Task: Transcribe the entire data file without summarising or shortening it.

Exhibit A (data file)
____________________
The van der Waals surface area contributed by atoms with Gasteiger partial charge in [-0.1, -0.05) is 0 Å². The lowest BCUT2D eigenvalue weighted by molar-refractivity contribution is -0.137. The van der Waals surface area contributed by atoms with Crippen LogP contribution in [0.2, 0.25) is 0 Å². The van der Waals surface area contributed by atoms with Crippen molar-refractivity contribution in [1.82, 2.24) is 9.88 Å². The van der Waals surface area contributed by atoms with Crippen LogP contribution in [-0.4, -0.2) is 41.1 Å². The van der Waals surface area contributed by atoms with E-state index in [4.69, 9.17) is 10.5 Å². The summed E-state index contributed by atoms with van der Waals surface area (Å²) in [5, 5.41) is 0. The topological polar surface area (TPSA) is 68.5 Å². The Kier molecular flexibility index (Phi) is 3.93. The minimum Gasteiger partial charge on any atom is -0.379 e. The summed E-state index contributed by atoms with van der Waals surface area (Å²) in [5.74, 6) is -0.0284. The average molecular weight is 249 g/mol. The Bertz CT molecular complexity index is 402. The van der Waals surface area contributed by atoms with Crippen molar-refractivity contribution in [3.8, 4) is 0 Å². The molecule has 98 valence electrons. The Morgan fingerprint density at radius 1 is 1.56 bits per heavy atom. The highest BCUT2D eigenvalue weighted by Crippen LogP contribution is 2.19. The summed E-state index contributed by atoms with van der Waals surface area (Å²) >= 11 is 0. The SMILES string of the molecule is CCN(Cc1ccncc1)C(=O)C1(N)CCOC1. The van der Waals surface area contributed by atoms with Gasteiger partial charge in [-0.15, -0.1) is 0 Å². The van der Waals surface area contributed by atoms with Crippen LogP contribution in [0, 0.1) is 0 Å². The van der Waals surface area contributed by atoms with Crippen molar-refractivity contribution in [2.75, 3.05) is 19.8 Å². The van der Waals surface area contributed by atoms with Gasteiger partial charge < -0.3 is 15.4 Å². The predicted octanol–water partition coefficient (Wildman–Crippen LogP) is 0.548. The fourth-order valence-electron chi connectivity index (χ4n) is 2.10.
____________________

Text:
The van der Waals surface area contributed by atoms with Gasteiger partial charge in [-0.1, -0.05) is 0 Å². The lowest BCUT2D eigenvalue weighted by molar-refractivity contribution is -0.137. The van der Waals surface area contributed by atoms with Crippen LogP contribution in [0.2, 0.25) is 0 Å². The van der Waals surface area contributed by atoms with Crippen molar-refractivity contribution in [1.82, 2.24) is 9.88 Å². The van der Waals surface area contributed by atoms with Crippen LogP contribution in [-0.4, -0.2) is 41.1 Å². The van der Waals surface area contributed by atoms with E-state index in [4.69, 9.17) is 10.5 Å². The summed E-state index contributed by atoms with van der Waals surface area (Å²) in [5, 5.41) is 0. The topological polar surface area (TPSA) is 68.5 Å². The Kier molecular flexibility index (Phi) is 3.93. The minimum Gasteiger partial charge on any atom is -0.379 e. The summed E-state index contributed by atoms with van der Waals surface area (Å²) in [5.74, 6) is -0.0284. The average molecular weight is 249 g/mol. The Bertz CT molecular complexity index is 402. The van der Waals surface area contributed by atoms with Crippen molar-refractivity contribution in [3.8, 4) is 0 Å². The molecule has 98 valence electrons. The Morgan fingerprint density at radius 1 is 1.56 bits per heavy atom. The highest BCUT2D eigenvalue weighted by Crippen LogP contribution is 2.19. The summed E-state index contributed by atoms with van der Waals surface area (Å²) >= 11 is 0. The SMILES string of the molecule is CCN(Cc1ccncc1)C(=O)C1(N)CCOC1. The van der Waals surface area contributed by atoms with Gasteiger partial charge in [-0.15, -0.1) is 0 Å². The van der Waals surface area contributed by atoms with Crippen LogP contribution in [0, 0.1) is 0 Å². The van der Waals surface area contributed by atoms with Crippen molar-refractivity contribution in [2.75, 3.05) is 19.8 Å². The van der Waals surface area contributed by atoms with Gasteiger partial charge < -0.3 is 15.4 Å². The predicted octanol–water partition coefficient (Wildman–Crippen LogP) is 0.548. The fourth-order valence-electron chi connectivity index (χ4n) is 2.10.